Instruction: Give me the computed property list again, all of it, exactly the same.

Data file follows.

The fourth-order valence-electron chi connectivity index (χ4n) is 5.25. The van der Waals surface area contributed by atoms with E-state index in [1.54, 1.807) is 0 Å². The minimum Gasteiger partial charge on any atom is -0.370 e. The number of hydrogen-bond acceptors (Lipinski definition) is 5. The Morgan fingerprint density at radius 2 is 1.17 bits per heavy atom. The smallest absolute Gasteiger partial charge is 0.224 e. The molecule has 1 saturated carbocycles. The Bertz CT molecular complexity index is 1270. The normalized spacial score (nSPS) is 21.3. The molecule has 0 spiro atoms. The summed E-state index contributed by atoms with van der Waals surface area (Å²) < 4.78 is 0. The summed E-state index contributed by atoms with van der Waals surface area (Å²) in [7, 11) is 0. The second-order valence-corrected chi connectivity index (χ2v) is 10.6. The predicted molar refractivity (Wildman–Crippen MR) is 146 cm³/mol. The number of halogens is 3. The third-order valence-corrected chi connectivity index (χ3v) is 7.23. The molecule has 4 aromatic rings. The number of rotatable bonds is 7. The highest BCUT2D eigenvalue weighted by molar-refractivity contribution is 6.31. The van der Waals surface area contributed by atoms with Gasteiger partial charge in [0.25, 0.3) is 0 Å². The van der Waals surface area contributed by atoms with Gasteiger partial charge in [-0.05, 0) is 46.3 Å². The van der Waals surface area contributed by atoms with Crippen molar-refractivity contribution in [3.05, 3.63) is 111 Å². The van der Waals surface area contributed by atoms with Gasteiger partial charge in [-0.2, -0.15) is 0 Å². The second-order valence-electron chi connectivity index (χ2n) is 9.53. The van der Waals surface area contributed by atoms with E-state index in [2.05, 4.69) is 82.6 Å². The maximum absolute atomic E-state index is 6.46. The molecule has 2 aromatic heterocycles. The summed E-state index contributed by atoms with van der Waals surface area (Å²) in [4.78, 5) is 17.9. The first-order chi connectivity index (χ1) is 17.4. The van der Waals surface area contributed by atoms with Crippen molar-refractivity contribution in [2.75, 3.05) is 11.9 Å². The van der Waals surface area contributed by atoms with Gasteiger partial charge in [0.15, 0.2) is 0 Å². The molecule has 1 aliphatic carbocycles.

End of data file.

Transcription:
The fourth-order valence-electron chi connectivity index (χ4n) is 5.25. The van der Waals surface area contributed by atoms with E-state index in [1.54, 1.807) is 0 Å². The minimum Gasteiger partial charge on any atom is -0.370 e. The number of hydrogen-bond acceptors (Lipinski definition) is 5. The Morgan fingerprint density at radius 2 is 1.17 bits per heavy atom. The smallest absolute Gasteiger partial charge is 0.224 e. The molecule has 1 saturated carbocycles. The Bertz CT molecular complexity index is 1270. The normalized spacial score (nSPS) is 21.3. The molecule has 0 spiro atoms. The summed E-state index contributed by atoms with van der Waals surface area (Å²) < 4.78 is 0. The summed E-state index contributed by atoms with van der Waals surface area (Å²) in [7, 11) is 0. The second-order valence-corrected chi connectivity index (χ2v) is 10.6. The predicted molar refractivity (Wildman–Crippen MR) is 146 cm³/mol. The number of halogens is 3. The third-order valence-corrected chi connectivity index (χ3v) is 7.23. The molecule has 4 aromatic rings. The number of rotatable bonds is 7. The highest BCUT2D eigenvalue weighted by molar-refractivity contribution is 6.31. The van der Waals surface area contributed by atoms with Gasteiger partial charge in [0.25, 0.3) is 0 Å². The van der Waals surface area contributed by atoms with Gasteiger partial charge in [-0.05, 0) is 46.3 Å². The van der Waals surface area contributed by atoms with Crippen molar-refractivity contribution in [3.05, 3.63) is 111 Å². The van der Waals surface area contributed by atoms with Gasteiger partial charge in [-0.2, -0.15) is 0 Å². The second-order valence-electron chi connectivity index (χ2n) is 9.53. The van der Waals surface area contributed by atoms with E-state index in [2.05, 4.69) is 82.6 Å². The maximum absolute atomic E-state index is 6.46. The molecule has 2 aromatic heterocycles. The summed E-state index contributed by atoms with van der Waals surface area (Å²) in [4.78, 5) is 17.9. The first-order chi connectivity index (χ1) is 17.4. The van der Waals surface area contributed by atoms with Crippen molar-refractivity contribution in [2.75, 3.05) is 11.9 Å². The van der Waals surface area contributed by atoms with Gasteiger partial charge in [0.15, 0.2) is 0 Å². The molecule has 1 aliphatic carbocycles.